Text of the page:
8. Experience Marketing

Most travellers are motivated by experiences, so it makes sense to market a destination this way. Instead of showing attractions, use promotional material to show how people experience them. One way to do this is to stimulate the sharing of user generated content, so that people share their own moments on your website and on social media.

When you achieve this, you turn your own visitors into ambassadors for your destination. Word of mouth promotion can be extremely successful, because it is considered more trustworthy than hearing from an organisation with a clear motive. On top of this, VR 360 tours can be a great way to allow online users to enjoy their own experiences.

9. Video and Virtual Reality Marketing

Both video marketing and virtual reality marketing can go a long way towards boosting your destination marketing efforts. Video content can be easily shared across platforms like Facebook, Twitter, Instagram and YouTube. These videos can promote local places of interest, or can feature local people speaking about your destination.

Virtual reality marketing goes a step further and provides ways for your target audience to actually experience aspects of your destination from the comfort of their own home. This could be a virtual tour of a local hotel, a virtual travel experience of a nearby entertainment venue, or 360 degree tours of attractions or landmarks.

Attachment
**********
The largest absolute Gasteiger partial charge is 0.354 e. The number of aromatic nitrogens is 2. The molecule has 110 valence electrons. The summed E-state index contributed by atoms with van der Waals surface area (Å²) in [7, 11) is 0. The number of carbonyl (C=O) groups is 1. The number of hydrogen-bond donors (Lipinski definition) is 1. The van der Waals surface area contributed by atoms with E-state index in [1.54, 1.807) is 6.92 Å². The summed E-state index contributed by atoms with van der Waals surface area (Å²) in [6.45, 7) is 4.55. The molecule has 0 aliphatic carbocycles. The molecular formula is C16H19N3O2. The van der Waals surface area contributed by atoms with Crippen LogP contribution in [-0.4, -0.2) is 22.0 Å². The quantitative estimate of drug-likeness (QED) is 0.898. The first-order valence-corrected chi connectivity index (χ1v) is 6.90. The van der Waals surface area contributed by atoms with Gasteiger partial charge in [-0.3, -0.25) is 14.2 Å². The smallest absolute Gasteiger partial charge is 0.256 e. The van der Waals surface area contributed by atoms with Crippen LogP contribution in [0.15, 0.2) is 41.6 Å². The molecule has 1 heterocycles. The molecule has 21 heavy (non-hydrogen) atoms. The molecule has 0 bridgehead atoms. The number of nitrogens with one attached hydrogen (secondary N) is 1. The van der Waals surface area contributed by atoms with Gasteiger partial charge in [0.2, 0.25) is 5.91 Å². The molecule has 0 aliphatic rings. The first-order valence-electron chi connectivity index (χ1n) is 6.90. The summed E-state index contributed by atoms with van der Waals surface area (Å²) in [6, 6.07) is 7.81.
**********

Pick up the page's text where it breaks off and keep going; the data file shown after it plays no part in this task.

10. Social Media Strategies

Social media platforms like Facebook, Twitter and Instagram serve as an ideal means to reach people and promote your destination. In truth, the destination marketing strategies on offer here are almost endless, from simple promotional posts, images and video content, through to competitions and even viral content or memes.

Additionally, most social media platforms offer paid marketing opportunities, such as advertisements or sponsored posts. These can boost the visibility of your social media marketing efforts and can be aimed at very specific demographics, meaning you can target people based on age, gender, location and even their online browsing habits.

11. Work With Influencers

Many modern internet users have a natural distrust for direct advertising and other overt marketing methods. However, many of these people may be able to be reached indirectly, through influencers. In simple terms, influencers are people with an established following on platforms like Instagram, Twitter, YouTube, Facebook or their own blog.